The Werninck Craft Cottage is one of Nowra’s hidden gems and it’s hard to believe that many local residents have never been inside this historical building.
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People will get the chance to look inside the cottage, at 102 Plunkett Street, Nowra, on Sunday, April 29 when the group holds an open market day.
The land on which the cottage constructed was originally part of a grant in 1858 to Michael Hyam, after whom Hyams Beach was named.
The market/open day from 10am to 2pm will feature handiwork from local crafters, homemade cakes and preserves, craft demonstrations, a book sale, stall and much more.
People can buy refreshments and food from the sausage sizzle which is raising fund for PCYC Shoalhaven.
The group is also selling tickets for its raffle which is also supporting PCYC Shoalhaven.
If you can’t make it to the open day the group sets up a stall on the third Friday of each month in Nowra’s Jelly Bean Park from 8am to 2pm.
NOWRA'S Werninck Cottage is enjoyed by visitors and tourists alike, as one of the few remaining examples of an early 20th century residence.
The simple weatherboard dwelling was constructed on stone piers, and is generally lined with pine.
Located in Plunkett Street on the edge of Marriott Park, it is within easy walking distance of the town's central business district.
The land on which it is constructed was originally part of a grant in 1858 to Michael Hyam, after whom Hyams Beach was named.
However he did not develop it, and it was part of the estate of his son David that was sold by the executors in 1922.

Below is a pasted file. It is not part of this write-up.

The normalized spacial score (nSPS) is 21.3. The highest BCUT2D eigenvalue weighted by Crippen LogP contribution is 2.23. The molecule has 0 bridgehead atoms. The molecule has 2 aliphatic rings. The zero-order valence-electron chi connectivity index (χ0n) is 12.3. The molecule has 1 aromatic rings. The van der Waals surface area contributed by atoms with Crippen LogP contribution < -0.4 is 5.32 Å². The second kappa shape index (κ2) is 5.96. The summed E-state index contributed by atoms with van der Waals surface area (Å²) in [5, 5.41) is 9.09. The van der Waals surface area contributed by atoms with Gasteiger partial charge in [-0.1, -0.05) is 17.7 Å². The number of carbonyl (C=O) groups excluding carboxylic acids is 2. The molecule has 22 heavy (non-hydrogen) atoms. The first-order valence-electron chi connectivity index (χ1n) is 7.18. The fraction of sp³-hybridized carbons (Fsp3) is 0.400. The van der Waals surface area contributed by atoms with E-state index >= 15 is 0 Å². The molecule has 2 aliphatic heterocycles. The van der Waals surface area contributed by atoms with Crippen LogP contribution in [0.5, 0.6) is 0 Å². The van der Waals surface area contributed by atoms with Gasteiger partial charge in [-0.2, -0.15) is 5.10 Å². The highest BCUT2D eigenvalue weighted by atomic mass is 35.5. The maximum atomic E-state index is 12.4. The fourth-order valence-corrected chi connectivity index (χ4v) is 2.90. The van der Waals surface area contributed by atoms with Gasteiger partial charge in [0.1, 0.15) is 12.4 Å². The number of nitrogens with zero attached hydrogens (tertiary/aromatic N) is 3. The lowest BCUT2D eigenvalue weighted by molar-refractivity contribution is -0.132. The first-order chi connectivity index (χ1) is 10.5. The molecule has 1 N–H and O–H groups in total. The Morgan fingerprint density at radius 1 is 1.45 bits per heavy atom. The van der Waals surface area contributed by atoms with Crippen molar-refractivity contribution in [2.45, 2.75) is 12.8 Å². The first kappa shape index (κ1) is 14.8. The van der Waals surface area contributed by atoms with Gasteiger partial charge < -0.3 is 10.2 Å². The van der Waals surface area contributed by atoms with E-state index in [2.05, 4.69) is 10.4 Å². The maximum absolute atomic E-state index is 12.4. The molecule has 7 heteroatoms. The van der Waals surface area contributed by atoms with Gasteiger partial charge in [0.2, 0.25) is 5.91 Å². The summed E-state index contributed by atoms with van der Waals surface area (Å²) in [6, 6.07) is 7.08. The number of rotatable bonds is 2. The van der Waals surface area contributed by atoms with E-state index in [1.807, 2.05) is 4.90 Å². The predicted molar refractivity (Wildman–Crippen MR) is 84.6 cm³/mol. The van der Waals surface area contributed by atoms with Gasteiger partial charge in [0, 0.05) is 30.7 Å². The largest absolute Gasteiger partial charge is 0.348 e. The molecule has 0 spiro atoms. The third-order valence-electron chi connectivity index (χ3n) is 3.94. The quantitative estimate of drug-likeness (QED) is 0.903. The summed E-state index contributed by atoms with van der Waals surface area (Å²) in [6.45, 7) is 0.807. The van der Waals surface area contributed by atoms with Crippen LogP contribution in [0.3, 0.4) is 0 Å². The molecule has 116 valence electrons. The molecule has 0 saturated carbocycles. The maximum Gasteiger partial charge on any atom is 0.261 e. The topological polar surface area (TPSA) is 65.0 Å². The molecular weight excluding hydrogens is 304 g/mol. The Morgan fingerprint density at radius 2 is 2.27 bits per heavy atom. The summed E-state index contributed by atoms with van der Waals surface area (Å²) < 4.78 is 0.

Lot six was purchased by local farmer Joseph Turner.
He firstly built a home on the corner of Plunkett Street, but facing Kinghorne Street, which was later moved up the hill and is still located next to the City Muffler Centre.
Joseph Turner lived there with his wife Elizabeth (nee Rutherford), most of their nine children having left home.
He built a second cottage for his brother Will to occupy - but he refused point blank to live in it.
This led to Joseph's daughter Mabel moving in with her husband William Donovan, and their son Les was born while they were there.
It was 1928 before the Werninck name became associated with the cottage.
During June of that year the property was sold to Turner's son-in-law, Thomas James Werninck, who had married his widowed daughter Mary Ann.
They had been born on neighbouring properties at Nowra Hill, Werninck in 1888 and his wife in 1886.
Thomas Werninck applied in 1933 to subdivide the property into four lots, and this was approved early the following year.
One was purchased by Nowra builder Arthur Moore who constructed the home that has recently become the Shoalhaven Neighbourhood Centre.
In the meantime additions were made to the Werninck Cottage, and electricity was connected in late 1935.
By the time Thomas Werninck died in 1973 (aged 84), Shoalhaven Shire Council had started to re-develop Marriott Park and was looking to extend its area.
However Mary Ann was adamant that she would not sell under any circumstances.
Her late husband had advised her "not to let the key to her home out of her possession under any circumstances" and she followed this advice to the grave.
Mary Ann moved to a nursing home in 1976, and lived there until her death in 1981 just short of her 95th birthday.
Her daughters subsequently offered the Werninck Cottage to council, and the purchase was completed in 1984.
Some funding for restoration was received from the Heritage Council, and the building was prepared for public use.
Werninck Craft Cottage was officially opened on October 12, 1985 by Shoalhaven Mayor, Harry Sawkins.
[Acknowledgement to Robyn Florance of Shoalhaven Historical Society, and Maurice Toulmin for assistance with this article.]
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